“Yesterday I was officially sworn in as a Peace Corps Volunteer! Tomorrow I move to a small African village with no electricity or running water! Lets do this!” -Someone I know
I struggle to understand aid workers really I do. I see the passion and emotion with which they feel for their prey, but I don’t understand why. Pathological Altruism, Crusaderism, its not hard to see from an outside perspective, or if one is self aware. I recently listened to a podcast which brought me to a all too familiar conclusion. Good intentions do not good results make and more importantly do not make sustainable change. I’ve understood this since I was very young. Not that I had any evidence, but it makes and made a certain amount of sense to me. I would say I’ve been spending part of my life finding evidence to support my conclusion, but I think the history of most aid programs speaks for itself. I think the most telling example which comes to mind was from a history class I took in high school. The Japanese rapidly industrialized in a period of 20-30 years during the late 1800’s.
Think back to history class, how did modern economies evolve? Nothing complex just the simple version. There was a production surplus and workers began to specialize. Eventually modern states arose. That’s all one really needs to know to figure out why this project was doomed to fail. Modern States had never rose de novo in the poorest regions. While China and Japan had been technologically backwards they had the sociological and governing structures in place. The catch up effect (economic convergence) took care of the rest.
The important thing to note is that all of these things are absent from these villages. No modern governance, no advanced societal structure and no heavily specialized industries. Trying to pull these societies out of poverty ignores the history of human development. A village needs more than a well, it needs to know how to build the well, how to maintain and pass down that knowledge and, just as important, a societal structure which can maintain and improve on that level of civilization.
Aid creates a subsidization of behavior. What sort of behavior is very important to know. One does not necessarily need to understand economics or psychology, just people. Not in a general but in a specific sense. To help someone one must intimately know them and what they need. This is not to say one needs to be an expert in the academic sense but in the cultural sense. To help an American it is best to have another American help them. The cost of effectively helping someone grows exponentially the farther you are away from them both, personally, culturally and economically. The development of a town in Austria is going to look very different from one in India.
Education is a form of capital and for much of the developed world it is an important one. It is a signal of desirability for investors, namely employers. However, a product’s value is subjective and even the seeming magic elixir of education cannot solve all problems. If there are no employers, or they do not value education, education is worse than worthless it is a miss allocation of resources both for the parents, those funding the school (could be parents) and worst the children. While children are in school they are not building other sorts of capital such as experience or helping their parents earn money. Let us not forget that Europe, the Middle East and China all dragged themselves from the much of subsistence farming before modern schools were ever conceived. Even America was well on its way to becoming the richest country on Earth before public schools were established nationwide. That is not to say that there was no education, but that it certainly didn’t take the form of the modern primary school system (which on a side note has a tenuous track record). Schools are a luxury, a specialty, the type of investment a society makes when it has mastered the art of feeding itself and possesses excess capital. One might point to the success of education in India or China but this is a comparison of apples to oranges. Education has and had value in those countries because villagers could move to areas, primarily cities, where education had value. Villagers did not innately value education they only sought the investment of those who valued it. Nowadays the investment has spread outside of the cities in search of cheap labor and land. But that sort of investment in villages again requires access to external investments and markets. A few steps ahead of a impoverished village in Africa. So much of aid focuses on the trappings, the aesthetics of growth and ignores the economics and social technology necessary.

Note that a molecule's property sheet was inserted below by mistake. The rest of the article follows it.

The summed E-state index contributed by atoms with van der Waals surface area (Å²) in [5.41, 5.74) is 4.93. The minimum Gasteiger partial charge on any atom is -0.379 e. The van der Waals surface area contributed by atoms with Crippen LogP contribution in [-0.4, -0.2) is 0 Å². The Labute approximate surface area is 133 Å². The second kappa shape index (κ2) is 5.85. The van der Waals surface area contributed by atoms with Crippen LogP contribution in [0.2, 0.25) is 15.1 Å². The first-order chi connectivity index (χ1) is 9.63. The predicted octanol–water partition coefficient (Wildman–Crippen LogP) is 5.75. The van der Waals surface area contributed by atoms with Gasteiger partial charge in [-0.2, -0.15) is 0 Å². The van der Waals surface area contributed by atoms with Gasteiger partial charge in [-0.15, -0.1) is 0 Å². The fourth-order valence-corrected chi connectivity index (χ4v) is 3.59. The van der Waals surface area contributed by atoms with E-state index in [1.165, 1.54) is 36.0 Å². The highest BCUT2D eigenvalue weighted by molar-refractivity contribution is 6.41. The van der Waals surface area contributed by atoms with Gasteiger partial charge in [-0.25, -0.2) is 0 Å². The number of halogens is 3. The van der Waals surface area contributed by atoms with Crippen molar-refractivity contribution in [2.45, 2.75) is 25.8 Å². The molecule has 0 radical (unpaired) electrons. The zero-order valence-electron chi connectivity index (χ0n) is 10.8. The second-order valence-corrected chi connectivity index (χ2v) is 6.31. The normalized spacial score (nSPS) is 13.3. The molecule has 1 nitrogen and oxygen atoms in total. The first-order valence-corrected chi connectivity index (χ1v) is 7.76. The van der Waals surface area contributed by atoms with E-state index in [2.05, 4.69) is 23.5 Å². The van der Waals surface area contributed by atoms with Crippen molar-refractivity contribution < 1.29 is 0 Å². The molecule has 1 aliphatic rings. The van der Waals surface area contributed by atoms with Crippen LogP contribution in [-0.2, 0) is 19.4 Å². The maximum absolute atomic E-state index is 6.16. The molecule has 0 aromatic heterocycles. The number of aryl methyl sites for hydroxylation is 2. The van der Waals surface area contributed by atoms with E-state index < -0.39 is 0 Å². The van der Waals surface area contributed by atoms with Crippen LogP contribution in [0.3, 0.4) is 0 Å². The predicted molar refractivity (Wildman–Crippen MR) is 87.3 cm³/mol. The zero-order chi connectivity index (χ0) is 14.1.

The assertion that we need to help Africa because white colonists destroyed it, by temporarily bringing in more white people is absurd. This is simply a mutated version of the white man’s burden. Progressive egalitarianism is truly a secular protestant by-product. Inequality is the state of nature. Inequality is the state of civilization. Equality is an illusion of primitive societies who lack the social and economic tech to show just how unequal they are. The more civilization the more inequality get over it.
Finally go read this if you already haven’t: http://radishmag.wordpress.com/2013/04/12/come-back-colonialism/
PS. There is such thing as exploitative inequality, but that is bad because it is exploitative not because inequality. Making everyone equal will not fix exploitation and fixing exploitation will not make everyone equal. I use exploitation to roughly mean parasitism, fraud and anarcho-tyranny.